How to Make a Crab Cake

January Gill O'Neil
Start with your own body,
the small bones of the hands
moving toward the inlets of the fingers.

Wanting it too much invites haste.
You must love what is raw
and hungered for.

Think of the crab cake as the ending,
as you till away at the meat, digging for
errant shells and jagged edges.

Always, it’s a matter of guesswork
but you hold it together
by the simplest of ingredients,

for this is how the body learns to be generous,
to forgive the flaws inherited
and enjoy what lies ahead.

Yet you never quite know
when it happens,
the moment when the lumps

transcend egg and breadcrumbs,
the quiver of oil in a hot pan,
to become unworldly:

the manifold of pleasure
with the sweet ache of crab
still bright on your tongue.

More by January Gill O'Neil

Early Memory

I remember picking up a fistful 
of sand, smooth crystals, like hourglass sand 
and throwing it into the eyes of a boy. Johnny
or Danny or Kevin—he was not important. 
I was five and I knew he would cry.

I remember everything about it—
the sandbox in the corner of the room
at Cinderella Day Care; Ms. Lee,
who ran over after the boy wailed for his mother,
her stern look as the words No snack formed on her lips.
My hands with their gritty, half-mooned fingernails 
I hid in the pockets of my blue and white dress.
How she found them and uncurled small sandy fists.   

There must have been such rage in me, to give such pain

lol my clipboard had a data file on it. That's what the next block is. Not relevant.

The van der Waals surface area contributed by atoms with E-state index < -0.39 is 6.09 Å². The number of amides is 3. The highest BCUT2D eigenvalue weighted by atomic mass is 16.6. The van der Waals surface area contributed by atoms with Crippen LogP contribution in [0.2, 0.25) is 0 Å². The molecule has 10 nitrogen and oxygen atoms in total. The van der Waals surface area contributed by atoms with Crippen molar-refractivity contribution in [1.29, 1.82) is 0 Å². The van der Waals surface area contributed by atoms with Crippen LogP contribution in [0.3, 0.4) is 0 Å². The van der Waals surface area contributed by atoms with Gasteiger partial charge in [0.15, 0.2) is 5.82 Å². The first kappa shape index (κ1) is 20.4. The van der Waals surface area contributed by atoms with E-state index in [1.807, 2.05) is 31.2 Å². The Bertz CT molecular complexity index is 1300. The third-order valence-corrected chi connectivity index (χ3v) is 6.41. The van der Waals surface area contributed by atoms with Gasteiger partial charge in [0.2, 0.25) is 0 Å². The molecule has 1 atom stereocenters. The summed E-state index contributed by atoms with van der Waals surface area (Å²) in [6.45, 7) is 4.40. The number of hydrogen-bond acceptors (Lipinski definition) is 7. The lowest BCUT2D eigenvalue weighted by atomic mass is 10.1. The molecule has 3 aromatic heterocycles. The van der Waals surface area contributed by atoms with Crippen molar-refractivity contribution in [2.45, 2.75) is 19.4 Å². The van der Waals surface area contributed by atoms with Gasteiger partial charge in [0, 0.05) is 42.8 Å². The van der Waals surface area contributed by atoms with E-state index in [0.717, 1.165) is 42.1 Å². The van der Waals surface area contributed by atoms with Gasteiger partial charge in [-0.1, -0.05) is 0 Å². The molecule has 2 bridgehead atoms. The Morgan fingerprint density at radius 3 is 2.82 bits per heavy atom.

to another person. This afternoon, 
I saw a man pull a gold chain off the neck
of a woman as she crossed the street. 
She cried out with a sound that bleached me. 
I walked on, unable to help, 
knowing that fire in childhood
clenched deep in my pockets all the way home.

How to Love

After stepping into the world again,
there is that question of how to love, 
how to bundle yourself against the frosted morning—
the crunch of icy grass underfoot, the scrape 
of cold wipers along the windshield—
and convert time into distance. 
 
What song to sing down an empty road
as you begin your morning commute?
And is there enough in you to see, really see, 
the three wild turkeys crossing the street 
with their featherless heads and stilt-like legs
in search of a morning meal? Nothing to do 
but hunker down, wait for them to safely cross. 
 
As they amble away, you wonder if they want 
to be startled back into this world. Maybe you do, too, 
waiting for all this to give way to love itself, 
to look into the eyes of another and feel something— 
the pleasure of a new lover in the unbroken night, 
your wings folded around him, on the other side 
of this ragged January, as if a long sleep has ended.

The Rookie

America under the lights
at Harry Ball Field. A fog rolls in
as the flag crinkles and drapes

around a metal pole.
My son reaches into the sky
to pull down a game-ender,

a bomb caught in his leather mitt.
He gives the ball a flat squeeze
then tosses it in from the outfield,

tugs his cap over a tussle of hair
before joining the team—
all high-fives and handshakes

as the Major boys line up
at home plate. They are learning
how to be good sports,

their dugout cheers interrupted only
by sunflower seed shells spat
along the first base line.

The coach prattles on
about the importance of stealing
bases and productive outs

while a teammate cracks a joke
about my son’s ‘fro, then says,
But you’re not really black…

to which there’s laughter,
to which he smiles but says nothing,
which says something about

what goes unsaid, what starts
with a harmless joke, routine
as a can of corn.

But this is little league.
This is where he learns
how to field a position,

how to play a bloop in the gap—
that impossible space where
he’ll always play defense.